The complete solution of the unknown-state, unknown-input reconstruction problem in systems with invariant zeros is intrinsically limited by the fact that for any invariant zero, at least one initial state exists, such that, when the mode associated to the invariant zero is suitably injected into the system, the corresponding output is zero. Although in the awareness of this restriction, the problem of reconstructing the initial state and the inaccessible inputs from the available measurements is the object of a fair amount of research activities because of its impact on a wide range of applications, specifically those dealing with the synthesis of enhanced-reliability control systems. In this context, the present paper contributes a geometric method aimed at solving the exact unknown-state, unknown-input reconstruction problem in discrete-time linear time-invariant multivariable systems with nonminimum-phase zeros. The case where all the system invariant zeros lie in the open set outside the unit disc of the complex plane is regarded as the basic one. The difficulties related to the presence of those invariant zeros are overcome by allowing a reconstruction delay commensurate to the invariant zero time constants. The same technique also applies to the case of systems without invariant zeros. In the latter circumstance, however, the reconstruction delay is related to the number of iteration required by the algorithm for the computation of a specific subspace to converge. Finally, the more general case where the problem is stated for a system whose invariant zeros lie both inside and outside the unit disc of the complex plane is reduced to the basic problem referred to a new system, derived from the original one through a procedure aimed at replacing the minimum-phase zeros with their mirror images with respect to the unit circle.

Exact Unknown-State, Unknown-Input Reconstruction: A Geometric Framework for Discrete-Time Systems

MARRO, GIOVANNI;ZATTONI, ELENA
2009

Abstract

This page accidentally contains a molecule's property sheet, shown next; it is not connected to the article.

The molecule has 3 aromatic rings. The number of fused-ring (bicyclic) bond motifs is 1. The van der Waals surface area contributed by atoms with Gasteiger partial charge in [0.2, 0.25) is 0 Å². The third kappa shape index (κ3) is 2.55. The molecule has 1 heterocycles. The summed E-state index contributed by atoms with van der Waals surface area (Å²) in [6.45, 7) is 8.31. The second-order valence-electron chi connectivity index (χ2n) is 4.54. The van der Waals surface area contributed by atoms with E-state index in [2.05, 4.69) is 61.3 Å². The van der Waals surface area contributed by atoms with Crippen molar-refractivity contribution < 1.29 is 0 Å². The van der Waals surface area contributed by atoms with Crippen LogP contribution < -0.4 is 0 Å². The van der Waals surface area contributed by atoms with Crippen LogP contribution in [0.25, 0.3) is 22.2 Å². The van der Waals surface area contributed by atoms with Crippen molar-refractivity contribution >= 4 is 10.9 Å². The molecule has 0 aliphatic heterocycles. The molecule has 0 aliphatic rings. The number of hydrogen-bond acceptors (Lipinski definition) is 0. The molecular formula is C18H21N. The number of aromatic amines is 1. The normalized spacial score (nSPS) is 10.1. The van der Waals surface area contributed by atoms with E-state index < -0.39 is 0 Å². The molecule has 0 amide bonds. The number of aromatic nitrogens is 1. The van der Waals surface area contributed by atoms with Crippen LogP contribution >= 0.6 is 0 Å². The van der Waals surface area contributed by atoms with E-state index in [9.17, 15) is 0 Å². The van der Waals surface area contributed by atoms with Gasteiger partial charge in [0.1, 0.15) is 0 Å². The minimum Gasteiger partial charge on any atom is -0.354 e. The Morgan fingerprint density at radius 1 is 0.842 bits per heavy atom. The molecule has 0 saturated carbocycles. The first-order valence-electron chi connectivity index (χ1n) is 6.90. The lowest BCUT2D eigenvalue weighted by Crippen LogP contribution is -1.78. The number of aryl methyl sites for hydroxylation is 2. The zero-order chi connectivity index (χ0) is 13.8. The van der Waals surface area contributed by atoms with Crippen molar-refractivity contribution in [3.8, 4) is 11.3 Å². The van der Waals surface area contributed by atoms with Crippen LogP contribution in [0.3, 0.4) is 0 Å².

The complete solution of the unknown-state, unknown-input reconstruction problem in systems with invariant zeros is intrinsically limited by the fact that for any invariant zero, at least one initial state exists, such that, when the mode associated to the invariant zero is suitably injected into the system, the corresponding output is zero. Although in the awareness of this restriction, the problem of reconstructing the initial state and the inaccessible inputs from the available measurements is the object of a fair amount of research activities because of its impact on a wide range of applications, specifically those dealing with the synthesis of enhanced-reliability control systems. In this context, the present paper contributes a geometric method aimed at solving the exact unknown-state, unknown-input reconstruction problem in discrete-time linear time-invariant multivariable systems with nonminimum-phase zeros. The case where all the system invariant zeros lie in the open set outside the unit disc of the complex plane is regarded as the basic one. The difficulties related to the presence of those invariant zeros are overcome by allowing a reconstruction delay commensurate to the invariant zero time constants. The same technique also applies to the case of systems without invariant zeros. In the latter circumstance, however, the reconstruction delay is related to the number of iteration required by the algorithm for the computation of a specific subspace to converge. Finally, the more general case where the problem is stated for a system whose invariant zeros lie both inside and outside the unit disc of the complex plane is reduced to the basic problem referred to a new system, derived from the original one through a procedure aimed at replacing the minimum-phase zeros with their mirror images with respect to the unit circle.
2009
Proceedings of the Joint 48th IEEE Conference on Decision and Control and 28th Chinese Control Conference
6113
6118
G. Marro; E. Zattoni
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Utilizza questo identificativo per citare o creare un link a questo documento: https://hdl.handle.net/11585/82374
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